[00:05:22] So despite the fact that vim people love to tell you how much they love vim. They're also a very nice community and they want people to learn vim so there's a lot of good resources out there as well. Last thing I'm gonna show you. If you're still having trouble quitting vim after all this, because there's still some weird places you can get in.

[00:05:43] If you put colon qa exclamation point, this will always get you out 100% of the time. I don't even remember what the A does. I think it just says like, I don't care, just blow everything up. Just get me the hell out of here. It's like the nuclear bomb was like, I want out.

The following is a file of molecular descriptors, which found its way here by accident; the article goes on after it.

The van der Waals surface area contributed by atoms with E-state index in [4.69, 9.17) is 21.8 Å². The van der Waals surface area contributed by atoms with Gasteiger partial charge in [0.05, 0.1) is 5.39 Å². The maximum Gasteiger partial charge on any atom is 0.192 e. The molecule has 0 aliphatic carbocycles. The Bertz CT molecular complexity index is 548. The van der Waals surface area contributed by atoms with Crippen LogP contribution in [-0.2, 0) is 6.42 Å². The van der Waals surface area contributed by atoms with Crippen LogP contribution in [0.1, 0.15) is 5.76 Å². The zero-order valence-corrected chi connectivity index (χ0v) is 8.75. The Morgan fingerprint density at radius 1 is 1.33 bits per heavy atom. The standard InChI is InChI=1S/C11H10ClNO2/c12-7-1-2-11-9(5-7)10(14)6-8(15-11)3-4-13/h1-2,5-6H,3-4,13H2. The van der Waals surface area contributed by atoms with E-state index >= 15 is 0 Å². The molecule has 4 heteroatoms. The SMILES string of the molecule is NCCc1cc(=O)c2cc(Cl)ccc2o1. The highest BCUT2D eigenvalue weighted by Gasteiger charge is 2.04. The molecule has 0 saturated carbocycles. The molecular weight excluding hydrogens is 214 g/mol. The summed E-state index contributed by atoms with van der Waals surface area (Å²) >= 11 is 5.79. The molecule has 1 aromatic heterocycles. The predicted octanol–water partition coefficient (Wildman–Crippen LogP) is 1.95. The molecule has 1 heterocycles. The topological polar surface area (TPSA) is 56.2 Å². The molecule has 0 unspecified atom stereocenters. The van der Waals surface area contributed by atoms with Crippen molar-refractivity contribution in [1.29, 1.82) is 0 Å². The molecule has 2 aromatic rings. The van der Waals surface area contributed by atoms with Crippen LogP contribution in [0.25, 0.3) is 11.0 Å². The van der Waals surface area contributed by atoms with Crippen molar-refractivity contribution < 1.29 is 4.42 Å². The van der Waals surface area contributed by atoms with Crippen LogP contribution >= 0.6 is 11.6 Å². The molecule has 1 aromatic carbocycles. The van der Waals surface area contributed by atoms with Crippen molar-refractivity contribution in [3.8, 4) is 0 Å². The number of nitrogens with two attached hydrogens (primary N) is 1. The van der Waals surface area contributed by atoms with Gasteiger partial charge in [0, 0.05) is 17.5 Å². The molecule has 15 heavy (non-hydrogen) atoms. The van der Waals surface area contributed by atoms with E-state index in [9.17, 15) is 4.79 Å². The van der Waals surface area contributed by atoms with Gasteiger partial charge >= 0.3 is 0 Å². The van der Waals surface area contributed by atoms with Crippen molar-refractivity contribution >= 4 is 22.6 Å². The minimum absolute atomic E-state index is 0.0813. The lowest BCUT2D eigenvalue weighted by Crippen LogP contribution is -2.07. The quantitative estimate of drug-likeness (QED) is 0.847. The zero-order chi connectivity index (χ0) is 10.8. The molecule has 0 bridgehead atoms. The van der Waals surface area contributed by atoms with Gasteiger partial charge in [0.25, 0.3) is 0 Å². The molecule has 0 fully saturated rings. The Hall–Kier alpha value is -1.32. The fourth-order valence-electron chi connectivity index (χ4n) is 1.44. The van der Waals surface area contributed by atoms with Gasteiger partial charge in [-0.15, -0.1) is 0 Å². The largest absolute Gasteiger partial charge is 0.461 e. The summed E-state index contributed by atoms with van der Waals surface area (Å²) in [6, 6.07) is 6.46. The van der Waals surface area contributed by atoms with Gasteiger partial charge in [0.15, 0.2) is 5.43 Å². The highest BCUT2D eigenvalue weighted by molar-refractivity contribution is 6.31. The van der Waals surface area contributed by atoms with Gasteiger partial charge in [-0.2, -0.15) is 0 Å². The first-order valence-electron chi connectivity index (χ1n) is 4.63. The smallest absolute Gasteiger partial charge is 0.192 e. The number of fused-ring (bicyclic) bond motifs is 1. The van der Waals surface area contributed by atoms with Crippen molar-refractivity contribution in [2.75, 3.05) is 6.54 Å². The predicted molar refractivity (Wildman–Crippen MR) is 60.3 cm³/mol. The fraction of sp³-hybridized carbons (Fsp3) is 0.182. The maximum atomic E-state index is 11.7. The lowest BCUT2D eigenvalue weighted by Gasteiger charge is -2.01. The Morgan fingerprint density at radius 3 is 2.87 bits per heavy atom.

[00:06:02] So, that's a good one to keep in mind as well. The last one that I feel like I need to talk about is Emacs. You can't mention them without someone peeking in around the corner, is like, hey, what about Emacs? [LAUGH] The reason why I'm not showing you Emacs is, there's no reason that you'll ever be thrust into Emacs that you didn't mean to get into Emacs as far as I know.

[00:06:28] And it's not normally installed by default in most Linux distros. So, it's out there. It's another text editor like I know my coworker Nina Zakharchenko uses Emacs and swears by, it seems like it's a good text editor. I've just never been thrust into it and I showed you nano and vim because you will be thrust into those.

[00:06:46] And you do have to know how to use those at least a little bit. So, that's why we're not talking about Emacs today is because you don't have to learn Emacs. You can learn it if you want to. And so suffice to say, I don't know anything about Emacs cuz I've never had to learn anything about it.